Business Travel After Covid-19
The onset of the Covid-19 pandemic and the subsequent worldwide lockdowns brought countless industries to a halt — including, of course, the travel industry. Practically overnight, millions of people found themselves grounded with their bookings cancelled and little idea of when their trips, whether for business or pleasure, could be rescheduled.
Although the worldwide campaign against Covid-19 is still underway, the United States has thankfully entered its recovery mode. The results can be seen simply walking outdoors, where cities that were once virtual ghost towns are now filling up again with residents and tourists eager to revel in the summer weather.
But what about business travelers? Are they hitting the road or taking to the skies any time soon?
Business travel during the pandemic
For most of us, our entire approach to work shifted dramatically last spring. In a report released in December 2020, the Pew Research Center looked at American workers who said their job responsibilities could be done from home and found that only 1 in 5 had routinely worked from home prior to Covid-19. That number skyrocketed to 71% during the pandemic, with more than half of respondents reporting that they’d prefer to continue working remotely even after the coronavirus outbreak ends.
Furthermore, Pew reports that about three-quarters of respondents noted the transition to remote work was fairly seamless thanks to the technology that made telework possible. Indeed, whatever our teleconference platform of choice, we now live in a society where “to Zoom” has become a common verb.
Many workplaces have adapted so well to virtual and remote work environments that employees have found their daily schedules even more packed with meetings than before. Video conferencing has eliminated the need to travel across town, much less across the country, to meet with colleagues, clients, and customers. What was once commute-and-travel time is now time that’s available for online collaboration.
But is that the whole truth?
Not quite. One recent survey found that nearly 3 out of 4 business travelers report feeling less effective in their jobs due to the lack of travel opportunities that lessened in-person interactions during the pandemic. 80% of respondents said they felt they were missing out on things like body language and physical cues that they couldn’t get through video calls.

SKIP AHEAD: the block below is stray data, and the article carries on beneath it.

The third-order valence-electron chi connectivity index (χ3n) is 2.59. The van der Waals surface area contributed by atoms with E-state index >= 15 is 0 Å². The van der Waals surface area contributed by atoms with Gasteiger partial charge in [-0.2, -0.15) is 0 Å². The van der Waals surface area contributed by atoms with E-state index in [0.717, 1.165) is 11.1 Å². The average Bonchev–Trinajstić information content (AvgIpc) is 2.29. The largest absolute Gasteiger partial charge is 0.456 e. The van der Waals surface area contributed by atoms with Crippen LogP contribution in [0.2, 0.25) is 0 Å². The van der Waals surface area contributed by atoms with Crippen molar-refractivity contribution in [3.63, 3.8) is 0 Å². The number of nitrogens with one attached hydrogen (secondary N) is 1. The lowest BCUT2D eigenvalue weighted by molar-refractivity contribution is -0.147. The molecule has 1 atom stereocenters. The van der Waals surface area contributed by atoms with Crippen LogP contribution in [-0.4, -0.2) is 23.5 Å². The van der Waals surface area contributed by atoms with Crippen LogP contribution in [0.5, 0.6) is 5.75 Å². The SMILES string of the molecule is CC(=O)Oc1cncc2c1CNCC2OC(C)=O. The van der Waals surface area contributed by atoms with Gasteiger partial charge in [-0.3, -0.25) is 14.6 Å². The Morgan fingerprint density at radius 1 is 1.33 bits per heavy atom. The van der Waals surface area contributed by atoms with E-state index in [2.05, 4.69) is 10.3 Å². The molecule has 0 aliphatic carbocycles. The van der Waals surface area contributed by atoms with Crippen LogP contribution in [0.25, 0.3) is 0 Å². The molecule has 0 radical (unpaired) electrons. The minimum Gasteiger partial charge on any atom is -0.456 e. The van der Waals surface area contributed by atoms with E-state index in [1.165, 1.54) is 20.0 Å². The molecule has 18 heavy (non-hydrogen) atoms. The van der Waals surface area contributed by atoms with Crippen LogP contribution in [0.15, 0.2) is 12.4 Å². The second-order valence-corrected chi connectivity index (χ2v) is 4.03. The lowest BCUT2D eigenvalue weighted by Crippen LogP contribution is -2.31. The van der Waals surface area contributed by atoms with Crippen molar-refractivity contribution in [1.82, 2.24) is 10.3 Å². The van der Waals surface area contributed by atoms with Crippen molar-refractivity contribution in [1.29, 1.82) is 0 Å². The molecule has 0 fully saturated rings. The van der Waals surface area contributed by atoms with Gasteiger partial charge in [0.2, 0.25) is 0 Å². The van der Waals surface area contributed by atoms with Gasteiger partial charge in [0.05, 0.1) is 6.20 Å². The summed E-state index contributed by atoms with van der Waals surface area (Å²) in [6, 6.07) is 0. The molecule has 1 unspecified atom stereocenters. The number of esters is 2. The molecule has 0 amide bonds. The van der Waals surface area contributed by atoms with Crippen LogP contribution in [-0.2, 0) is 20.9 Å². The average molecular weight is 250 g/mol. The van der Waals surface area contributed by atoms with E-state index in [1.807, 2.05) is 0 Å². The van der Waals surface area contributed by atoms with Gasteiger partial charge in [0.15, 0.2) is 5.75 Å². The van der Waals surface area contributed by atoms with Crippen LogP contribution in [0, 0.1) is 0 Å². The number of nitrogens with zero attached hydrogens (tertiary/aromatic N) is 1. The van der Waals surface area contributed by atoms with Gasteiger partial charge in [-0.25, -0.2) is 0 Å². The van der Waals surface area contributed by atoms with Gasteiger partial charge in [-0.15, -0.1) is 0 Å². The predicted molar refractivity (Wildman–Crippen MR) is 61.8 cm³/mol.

Anecdotally, we frequently hear these sentiments echoed among our own network of business travelers. And, so, it seems that while the remote-work revolution of the past 16 months has undoubtedly changed the business landscape moving forward, that doesn’t mean business travel is over.
Far more likely is that we’re entering a hybrid era that makes use of the convenient telework technology we’ve become accustomed to and also embraces a return to travel and in-person meetings now that we deeply understand just how precious those in-person interactions are.
Travel is rebounding rapidly
Last month, we released some key findings from Deem’s own data that showed some promising trends in business travel. Across our own platforms, we could clearly see that metrics such as advance bookings, trip duration, and ticket prices were all trending upward and headed back towards historic averages. A bright picture has begun to emerge of renewed traveler confidence.
As more data continues to be released from other sources, we can now see that our insights are indeed in line with what is happening around the United States.
According to the Washington Post, more than 2 million people passed through security checkpoints at U.S. airports on Friday, June 11, marking a significant milestone; it was the first time that number had been reached since prior to the widespread pandemic lockdowns in March 2020. That’s some 1.5 million more people compared to the same day last year, according to the TSA, which also makes note of several other days since June 11 that have surpassed 2 million travelers.
To be sure, that number doesn’t indicate a complete bounce back. Two million people on June 11 is only 74% of the volume compared to the same day in 2019. But consider this: There were days in 2020 when fewer than 100,000 people boarded planes across the entirety of the United States. (The low came on April 13, 2020, when only 87,534 people were screened at TSA checkpoints across the country.)
Even though travel volume hasn’t returned all the way to pre-pandemic levels, the rate of recovery is nonetheless exciting and the sharp upward trend undeniable.
And it’s not just flights. Hilton reported that its hotels were 93% full over Memorial Day weekend this year, with Hilton Senior Vice President Mike Gathright telling the Washington Post, “The vaccine distribution, the relaxed travel restrictions, consumer confidence — all of that is driving occupancy and improvement in our business.”
Indeed, travel is rebounding so quickly that The New York Times recently reported that “summer getaways are testing the limits of the country’s air travel system” as airlines and airports work quickly to restore their capacity to pre-pandemic levels and meet demand.
Restarting business travel programs
Much of the data previously mentioned is skewed towards leisure travelers, or at least doesn't specifically segment out trends in business travel. Thankfully, the Global Business Travel Association has been carefully monitoring the industry’s attitudes and behaviors toward business travel.
The GBTA has a wealth of data spanning back to last year, including a set of 20 surveys they’ve administered to their worldwide membership, specifically intended to track trends during the COVID-19 pandemic. The most recent of these, which was both administered and published in June, shows a growing confidence within the business community and a corresponding reemergence of travel.